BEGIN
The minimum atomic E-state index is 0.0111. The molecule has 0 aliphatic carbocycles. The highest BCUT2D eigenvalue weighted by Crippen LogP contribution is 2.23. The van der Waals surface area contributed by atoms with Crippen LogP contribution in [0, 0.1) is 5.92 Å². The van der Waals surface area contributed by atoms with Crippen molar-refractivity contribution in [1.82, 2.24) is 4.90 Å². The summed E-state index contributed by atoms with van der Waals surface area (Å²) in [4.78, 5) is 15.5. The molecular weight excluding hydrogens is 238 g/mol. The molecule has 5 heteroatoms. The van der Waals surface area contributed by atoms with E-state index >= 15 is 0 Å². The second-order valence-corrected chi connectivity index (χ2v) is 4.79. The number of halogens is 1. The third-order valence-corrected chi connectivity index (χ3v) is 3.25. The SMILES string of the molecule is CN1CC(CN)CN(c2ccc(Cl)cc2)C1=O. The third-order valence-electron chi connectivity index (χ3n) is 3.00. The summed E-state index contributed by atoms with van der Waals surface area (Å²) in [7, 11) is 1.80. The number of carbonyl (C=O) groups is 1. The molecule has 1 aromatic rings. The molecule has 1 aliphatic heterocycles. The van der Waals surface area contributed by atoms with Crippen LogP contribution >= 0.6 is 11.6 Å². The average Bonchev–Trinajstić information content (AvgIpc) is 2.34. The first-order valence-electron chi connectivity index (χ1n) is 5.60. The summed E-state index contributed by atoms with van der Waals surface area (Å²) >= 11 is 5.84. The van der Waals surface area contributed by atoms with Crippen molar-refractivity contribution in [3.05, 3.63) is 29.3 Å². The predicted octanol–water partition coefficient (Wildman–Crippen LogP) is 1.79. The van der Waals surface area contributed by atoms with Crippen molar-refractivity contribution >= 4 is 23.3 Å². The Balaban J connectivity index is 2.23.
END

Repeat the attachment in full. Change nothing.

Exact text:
The minimum atomic E-state index is 0.0111. The molecule has 0 aliphatic carbocycles. The highest BCUT2D eigenvalue weighted by Crippen LogP contribution is 2.23. The van der Waals surface area contributed by atoms with Crippen LogP contribution in [0, 0.1) is 5.92 Å². The van der Waals surface area contributed by atoms with Crippen molar-refractivity contribution in [1.82, 2.24) is 4.90 Å². The summed E-state index contributed by atoms with van der Waals surface area (Å²) in [4.78, 5) is 15.5. The molecular weight excluding hydrogens is 238 g/mol. The molecule has 5 heteroatoms. The van der Waals surface area contributed by atoms with E-state index >= 15 is 0 Å². The second-order valence-corrected chi connectivity index (χ2v) is 4.79. The number of halogens is 1. The third-order valence-corrected chi connectivity index (χ3v) is 3.25. The SMILES string of the molecule is CN1CC(CN)CN(c2ccc(Cl)cc2)C1=O. The third-order valence-electron chi connectivity index (χ3n) is 3.00. The summed E-state index contributed by atoms with van der Waals surface area (Å²) in [7, 11) is 1.80. The number of carbonyl (C=O) groups is 1. The molecule has 1 aromatic rings. The molecule has 1 aliphatic heterocycles. The van der Waals surface area contributed by atoms with Crippen LogP contribution >= 0.6 is 11.6 Å². The average Bonchev–Trinajstić information content (AvgIpc) is 2.34. The first-order valence-electron chi connectivity index (χ1n) is 5.60. The summed E-state index contributed by atoms with van der Waals surface area (Å²) >= 11 is 5.84. The van der Waals surface area contributed by atoms with Crippen molar-refractivity contribution in [3.05, 3.63) is 29.3 Å². The predicted octanol–water partition coefficient (Wildman–Crippen LogP) is 1.79. The van der Waals surface area contributed by atoms with Crippen molar-refractivity contribution >= 4 is 23.3 Å². The Balaban J connectivity index is 2.23.